I don't want to spoil too much, but as the series goes on, we see this question asked time and time again with each of its characters. Chidi may have spent his life studying moral ethics, but does knowing everything about pursuing "good" mean you are? Tahani spent her entire life as a charitable philanthropist, but she did it all for the questionable pursuit of finally outshining her near-perfect sister. She did a lot of good, but is she "good"? It's something to consider yourself as you go about your day. Try to do "good" things, but ask yourself every once in a while who those "good" things are really for.
Morality Is Ambiguous
Now, you've probably noticed that I've been putting the words "good" and "bad" in quotation marks the whole time (it's probably driving you nuts). That's because "good" and "bad" are subjective, making them almost impossible to define. A lot of things you might consider "good" could actually be considered "bad" to someone else who has a different perspective. The Good Place is always addressing that line, and it's an important issue to tackle, especially for those who are brought up being told there is a definitive version of right and wrong. While you watch, you slowly begin to understand that morality is a collective social decision, and it can vary depending on what social circle you're in.
As Chidi often explains, most ethical morality falls into a "grey area", where intent, scenario and other variables can change the way people feel about things. At one point, Chidi is forced to literally attempt the famous "trolley thought experiment", where he must decide whether or not to kill one person to save five. The common "greater good" answer is to change the track so that only one person dies and five people live. But there are always variables in the real world. What if the one person is a child? What if the five people are dressed as Nazis? What if you know one of the people? Or, what if you sit back and do nothing? Is it "good" to be a bystander? As soon as the experiment becomes real, Chidi, a man who spent his entire life studying moral ethics, falls apart. There is no morally sound answer to the thought experiment. In fact, there are rarely, if ever, morally sound answers in the real world.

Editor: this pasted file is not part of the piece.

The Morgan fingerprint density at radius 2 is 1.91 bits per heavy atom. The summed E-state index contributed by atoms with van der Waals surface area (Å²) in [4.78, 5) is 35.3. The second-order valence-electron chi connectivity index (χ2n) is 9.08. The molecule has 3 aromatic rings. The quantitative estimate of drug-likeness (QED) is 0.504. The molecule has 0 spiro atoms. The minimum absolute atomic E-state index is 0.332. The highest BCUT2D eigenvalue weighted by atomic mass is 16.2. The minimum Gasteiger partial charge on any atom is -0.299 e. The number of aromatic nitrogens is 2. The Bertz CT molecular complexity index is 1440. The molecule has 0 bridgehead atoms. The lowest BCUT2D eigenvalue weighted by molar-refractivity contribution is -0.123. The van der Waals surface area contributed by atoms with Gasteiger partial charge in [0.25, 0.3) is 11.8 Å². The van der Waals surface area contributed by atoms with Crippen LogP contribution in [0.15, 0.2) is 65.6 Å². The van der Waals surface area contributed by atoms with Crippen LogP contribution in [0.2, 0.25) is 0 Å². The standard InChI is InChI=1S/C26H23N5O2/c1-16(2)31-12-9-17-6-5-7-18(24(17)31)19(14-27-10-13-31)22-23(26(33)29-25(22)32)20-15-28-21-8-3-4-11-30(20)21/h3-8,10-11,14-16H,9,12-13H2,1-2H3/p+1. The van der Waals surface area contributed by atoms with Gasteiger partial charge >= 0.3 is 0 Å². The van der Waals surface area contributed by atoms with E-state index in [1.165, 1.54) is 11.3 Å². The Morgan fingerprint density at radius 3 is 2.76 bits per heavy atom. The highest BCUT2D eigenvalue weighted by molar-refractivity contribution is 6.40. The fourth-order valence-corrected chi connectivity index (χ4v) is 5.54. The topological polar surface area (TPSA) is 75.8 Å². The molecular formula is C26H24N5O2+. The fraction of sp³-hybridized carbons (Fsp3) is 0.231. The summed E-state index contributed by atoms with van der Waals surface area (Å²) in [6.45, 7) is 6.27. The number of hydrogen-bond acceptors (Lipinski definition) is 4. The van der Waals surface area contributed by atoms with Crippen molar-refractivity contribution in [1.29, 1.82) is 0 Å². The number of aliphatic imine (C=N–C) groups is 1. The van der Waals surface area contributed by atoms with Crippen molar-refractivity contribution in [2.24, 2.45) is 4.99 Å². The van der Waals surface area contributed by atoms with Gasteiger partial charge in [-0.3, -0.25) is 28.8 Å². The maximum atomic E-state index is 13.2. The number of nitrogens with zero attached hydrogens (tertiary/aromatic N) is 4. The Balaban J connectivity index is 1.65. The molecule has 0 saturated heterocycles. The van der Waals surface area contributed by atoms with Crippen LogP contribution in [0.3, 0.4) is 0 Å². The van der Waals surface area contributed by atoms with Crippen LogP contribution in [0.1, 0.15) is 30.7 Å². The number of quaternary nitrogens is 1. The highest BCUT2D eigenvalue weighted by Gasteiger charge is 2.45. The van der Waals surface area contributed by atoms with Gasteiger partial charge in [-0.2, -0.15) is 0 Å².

I'm sure some of you are thinking, "No, some things are just wrong. Killing is wrong!" But if you are, you're missing the point. Discussing morality the way The Good Place does isn't about redefining basic moral tendencies like we see in law and religion - it's about learning how to look at them from the outside. Through clever jokes and silly plot twists, the show gives you a better understanding of the true ambiguity of morality, while also subtly teaching you to look at why something is the way that it is.